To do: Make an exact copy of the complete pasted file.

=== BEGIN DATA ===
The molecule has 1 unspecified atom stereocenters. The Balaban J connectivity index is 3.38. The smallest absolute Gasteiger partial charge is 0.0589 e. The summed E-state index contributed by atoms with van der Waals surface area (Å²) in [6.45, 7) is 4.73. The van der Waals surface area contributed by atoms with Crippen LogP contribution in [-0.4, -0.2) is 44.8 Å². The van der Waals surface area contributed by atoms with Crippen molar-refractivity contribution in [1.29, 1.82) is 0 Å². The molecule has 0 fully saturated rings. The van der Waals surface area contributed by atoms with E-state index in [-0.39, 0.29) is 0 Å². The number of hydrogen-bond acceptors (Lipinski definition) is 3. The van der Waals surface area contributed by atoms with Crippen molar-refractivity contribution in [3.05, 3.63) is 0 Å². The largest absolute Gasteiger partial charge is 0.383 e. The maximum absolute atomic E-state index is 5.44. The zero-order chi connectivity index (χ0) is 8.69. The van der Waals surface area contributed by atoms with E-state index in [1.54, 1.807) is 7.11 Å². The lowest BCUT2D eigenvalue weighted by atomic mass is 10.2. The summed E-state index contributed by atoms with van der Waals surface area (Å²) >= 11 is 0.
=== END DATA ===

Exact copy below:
The molecule has 1 unspecified atom stereocenters. The Balaban J connectivity index is 3.38. The smallest absolute Gasteiger partial charge is 0.0589 e. The summed E-state index contributed by atoms with van der Waals surface area (Å²) in [6.45, 7) is 4.73. The van der Waals surface area contributed by atoms with Crippen LogP contribution in [-0.4, -0.2) is 44.8 Å². The van der Waals surface area contributed by atoms with Crippen molar-refractivity contribution in [1.29, 1.82) is 0 Å². The molecule has 0 fully saturated rings. The van der Waals surface area contributed by atoms with E-state index in [-0.39, 0.29) is 0 Å². The number of hydrogen-bond acceptors (Lipinski definition) is 3. The van der Waals surface area contributed by atoms with Crippen molar-refractivity contribution in [3.05, 3.63) is 0 Å². The largest absolute Gasteiger partial charge is 0.383 e. The maximum absolute atomic E-state index is 5.44. The zero-order chi connectivity index (χ0) is 8.69. The van der Waals surface area contributed by atoms with E-state index in [1.54, 1.807) is 7.11 Å². The lowest BCUT2D eigenvalue weighted by atomic mass is 10.2. The summed E-state index contributed by atoms with van der Waals surface area (Å²) >= 11 is 0.